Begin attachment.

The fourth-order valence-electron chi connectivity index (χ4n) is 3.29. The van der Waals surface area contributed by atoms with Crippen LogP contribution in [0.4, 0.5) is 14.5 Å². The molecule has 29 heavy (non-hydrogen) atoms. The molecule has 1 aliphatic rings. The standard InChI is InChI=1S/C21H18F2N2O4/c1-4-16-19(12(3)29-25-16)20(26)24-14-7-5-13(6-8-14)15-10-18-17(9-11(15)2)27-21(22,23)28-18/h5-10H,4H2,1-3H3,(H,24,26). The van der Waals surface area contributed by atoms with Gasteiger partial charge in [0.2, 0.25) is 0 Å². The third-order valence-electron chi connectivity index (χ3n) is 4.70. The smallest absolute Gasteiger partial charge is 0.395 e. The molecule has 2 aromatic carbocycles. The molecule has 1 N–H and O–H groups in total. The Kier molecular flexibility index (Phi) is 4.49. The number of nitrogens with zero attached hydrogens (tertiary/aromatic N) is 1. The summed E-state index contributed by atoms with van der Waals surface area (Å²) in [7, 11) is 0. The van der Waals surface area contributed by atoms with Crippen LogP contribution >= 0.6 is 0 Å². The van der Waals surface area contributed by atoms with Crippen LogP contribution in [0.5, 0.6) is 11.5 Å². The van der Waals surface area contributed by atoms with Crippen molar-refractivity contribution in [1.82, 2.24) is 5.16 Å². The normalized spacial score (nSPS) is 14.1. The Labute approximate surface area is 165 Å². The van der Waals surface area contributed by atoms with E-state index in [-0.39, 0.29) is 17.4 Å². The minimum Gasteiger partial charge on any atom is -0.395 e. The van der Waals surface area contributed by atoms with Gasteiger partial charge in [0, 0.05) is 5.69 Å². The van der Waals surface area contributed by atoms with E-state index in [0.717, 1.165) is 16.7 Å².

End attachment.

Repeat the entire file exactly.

The fourth-order valence-electron chi connectivity index (χ4n) is 3.29. The van der Waals surface area contributed by atoms with Crippen LogP contribution in [0.4, 0.5) is 14.5 Å². The molecule has 29 heavy (non-hydrogen) atoms. The molecule has 1 aliphatic rings. The standard InChI is InChI=1S/C21H18F2N2O4/c1-4-16-19(12(3)29-25-16)20(26)24-14-7-5-13(6-8-14)15-10-18-17(9-11(15)2)27-21(22,23)28-18/h5-10H,4H2,1-3H3,(H,24,26). The van der Waals surface area contributed by atoms with Gasteiger partial charge in [0.2, 0.25) is 0 Å². The third-order valence-electron chi connectivity index (χ3n) is 4.70. The smallest absolute Gasteiger partial charge is 0.395 e. The molecule has 2 aromatic carbocycles. The molecule has 1 N–H and O–H groups in total. The Kier molecular flexibility index (Phi) is 4.49. The number of nitrogens with zero attached hydrogens (tertiary/aromatic N) is 1. The summed E-state index contributed by atoms with van der Waals surface area (Å²) in [7, 11) is 0. The van der Waals surface area contributed by atoms with Crippen LogP contribution >= 0.6 is 0 Å². The van der Waals surface area contributed by atoms with Crippen LogP contribution in [0.5, 0.6) is 11.5 Å². The van der Waals surface area contributed by atoms with Crippen molar-refractivity contribution in [1.82, 2.24) is 5.16 Å². The normalized spacial score (nSPS) is 14.1. The Labute approximate surface area is 165 Å². The van der Waals surface area contributed by atoms with E-state index in [-0.39, 0.29) is 17.4 Å². The minimum Gasteiger partial charge on any atom is -0.395 e. The van der Waals surface area contributed by atoms with Gasteiger partial charge in [0, 0.05) is 5.69 Å². The van der Waals surface area contributed by atoms with E-state index in [0.717, 1.165) is 16.7 Å².